Prof proposes 'morality pills' for people who don't wear masks and social distance, 'perhaps via the water supply'

The professor mentioned the idea of putting "moral enhancements" into the water, likening it to fluoride in the water.

A Michigan professor says "moral enhancements" could help bring an end to the coronavirus pandemic.

Western Michigan University Associate Professor of Ethics, Humanities, and Law Parker Crutchfield published an opinion editorial exploring the idea of a “morality pill” to help cure the coronavirus pandemic.

Crutchfield wrote in an op-ed published by The Conversation that wearing masks and social distancing “might work, if defectors could be coerced into adhering to them.” Citing his bioethics studies, Crutchfield claimed that “the problem of coronavirus defectors could be solved by moral enhancement.”

While he acknowledged that this is “a far-out proposal that’s bound to be controversial,” Crutchfield wrote that it is “at least worth considering.” He asked the question, “what if researchers developed and delivered a moral enhancer rather than an immunity enhancer?” referring to a possible alternative to a coronavirus vaccine.

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Crutchfield explained that the purpose of moral enhancements is to make people “more moral” so that they can increase someone’s “ability to be empathetic or altruistic or cooperative.” The use of psychoactive substances would therefore help “people who choose to go maskless or flout social distancing guidelines” understand that society would benefit more from their cooperation.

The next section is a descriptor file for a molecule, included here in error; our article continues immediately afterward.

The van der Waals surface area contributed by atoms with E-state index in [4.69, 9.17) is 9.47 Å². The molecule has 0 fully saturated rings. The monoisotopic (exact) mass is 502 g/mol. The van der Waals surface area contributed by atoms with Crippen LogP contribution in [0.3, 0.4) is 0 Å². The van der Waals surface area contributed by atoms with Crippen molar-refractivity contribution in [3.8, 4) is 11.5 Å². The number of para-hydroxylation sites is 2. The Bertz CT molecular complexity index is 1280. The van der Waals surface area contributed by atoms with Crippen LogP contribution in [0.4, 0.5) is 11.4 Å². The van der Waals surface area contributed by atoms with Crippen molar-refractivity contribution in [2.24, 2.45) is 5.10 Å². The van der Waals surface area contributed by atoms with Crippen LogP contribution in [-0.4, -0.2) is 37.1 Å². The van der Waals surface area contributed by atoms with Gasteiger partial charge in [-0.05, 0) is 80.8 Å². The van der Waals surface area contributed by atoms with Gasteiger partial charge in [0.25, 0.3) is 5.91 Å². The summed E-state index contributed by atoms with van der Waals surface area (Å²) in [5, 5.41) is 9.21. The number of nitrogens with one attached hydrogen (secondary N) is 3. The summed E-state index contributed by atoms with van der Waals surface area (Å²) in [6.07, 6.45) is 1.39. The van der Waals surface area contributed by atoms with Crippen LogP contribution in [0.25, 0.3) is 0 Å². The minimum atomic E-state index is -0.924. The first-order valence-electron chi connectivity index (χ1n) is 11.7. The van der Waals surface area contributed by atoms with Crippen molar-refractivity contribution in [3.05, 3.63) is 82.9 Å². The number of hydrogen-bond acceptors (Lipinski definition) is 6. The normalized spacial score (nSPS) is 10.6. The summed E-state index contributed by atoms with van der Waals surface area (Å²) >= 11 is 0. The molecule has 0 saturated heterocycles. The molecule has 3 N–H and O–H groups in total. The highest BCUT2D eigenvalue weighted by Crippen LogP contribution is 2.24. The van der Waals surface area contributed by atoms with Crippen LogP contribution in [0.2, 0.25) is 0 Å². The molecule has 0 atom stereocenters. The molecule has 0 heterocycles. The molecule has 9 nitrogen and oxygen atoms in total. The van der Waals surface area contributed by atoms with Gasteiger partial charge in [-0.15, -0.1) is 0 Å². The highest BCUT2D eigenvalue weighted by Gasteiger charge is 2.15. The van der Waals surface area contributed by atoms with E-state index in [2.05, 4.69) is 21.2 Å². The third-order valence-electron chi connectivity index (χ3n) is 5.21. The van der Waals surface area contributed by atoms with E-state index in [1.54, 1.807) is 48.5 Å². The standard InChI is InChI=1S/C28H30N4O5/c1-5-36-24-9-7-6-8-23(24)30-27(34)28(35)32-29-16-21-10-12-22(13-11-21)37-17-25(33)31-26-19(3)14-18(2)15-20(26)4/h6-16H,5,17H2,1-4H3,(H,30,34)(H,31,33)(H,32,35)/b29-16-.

More research still needs to be done about moral enhancements, Crutchfield noted, explaining that one “challenge is that the defectors who need moral enhancement are also the least likely to sign up for it.” Some people have presented the idea “to make moral enhancement compulsory or administer is secretary, perhaps via the water supply,” but Crutchfield said this brings into question “individuals’ autonomy.”

Crutchfield admitted that it is unlikely that “the government forces a morality booster upon everyone.” Still, he claimed that moral enhancements could end this pandemic, and put a stop to the spread of future viruses “or the suffering associated with climate change.”

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Crutchfield told Campus Reform, “If we’re okay as a group with putting fluoride in the water, then it’s not a much bigger step to put something else in the water for the purposes of public health.” 

“And maybe we’re not okay with fluoride in the water - most people are, but some aren’t. We put fluoride in the water so we can reduce suffering, so the justification is the same. It’s an intervention to reduce suffering for a whole lot of people,” Crutchfield concluded.

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